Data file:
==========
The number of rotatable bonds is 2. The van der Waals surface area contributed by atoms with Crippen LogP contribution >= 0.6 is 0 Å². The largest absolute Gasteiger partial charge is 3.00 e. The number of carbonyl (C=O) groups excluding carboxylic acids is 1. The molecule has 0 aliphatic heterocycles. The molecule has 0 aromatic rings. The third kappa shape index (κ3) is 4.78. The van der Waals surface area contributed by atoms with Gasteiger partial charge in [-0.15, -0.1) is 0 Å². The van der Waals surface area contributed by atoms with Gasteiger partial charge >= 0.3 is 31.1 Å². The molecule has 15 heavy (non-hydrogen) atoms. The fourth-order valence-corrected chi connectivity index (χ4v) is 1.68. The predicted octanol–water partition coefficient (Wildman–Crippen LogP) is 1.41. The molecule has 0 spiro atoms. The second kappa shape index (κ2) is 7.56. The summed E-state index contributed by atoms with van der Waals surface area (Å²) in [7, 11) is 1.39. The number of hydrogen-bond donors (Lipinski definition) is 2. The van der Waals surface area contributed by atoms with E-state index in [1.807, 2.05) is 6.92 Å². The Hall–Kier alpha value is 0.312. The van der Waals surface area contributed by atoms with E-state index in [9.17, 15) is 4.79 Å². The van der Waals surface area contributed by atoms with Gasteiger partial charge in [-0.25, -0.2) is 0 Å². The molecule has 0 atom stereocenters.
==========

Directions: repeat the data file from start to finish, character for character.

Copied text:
The number of rotatable bonds is 2. The van der Waals surface area contributed by atoms with Crippen LogP contribution >= 0.6 is 0 Å². The largest absolute Gasteiger partial charge is 3.00 e. The number of carbonyl (C=O) groups excluding carboxylic acids is 1. The molecule has 0 aliphatic heterocycles. The molecule has 0 aromatic rings. The third kappa shape index (κ3) is 4.78. The van der Waals surface area contributed by atoms with Gasteiger partial charge in [-0.15, -0.1) is 0 Å². The van der Waals surface area contributed by atoms with Gasteiger partial charge >= 0.3 is 31.1 Å². The molecule has 15 heavy (non-hydrogen) atoms. The fourth-order valence-corrected chi connectivity index (χ4v) is 1.68. The predicted octanol–water partition coefficient (Wildman–Crippen LogP) is 1.41. The molecule has 0 spiro atoms. The second kappa shape index (κ2) is 7.56. The summed E-state index contributed by atoms with van der Waals surface area (Å²) in [7, 11) is 1.39. The number of hydrogen-bond donors (Lipinski definition) is 2. The van der Waals surface area contributed by atoms with E-state index in [1.807, 2.05) is 6.92 Å². The Hall–Kier alpha value is 0.312. The van der Waals surface area contributed by atoms with E-state index in [9.17, 15) is 4.79 Å². The van der Waals surface area contributed by atoms with Gasteiger partial charge in [-0.25, -0.2) is 0 Å². The molecule has 0 atom stereocenters.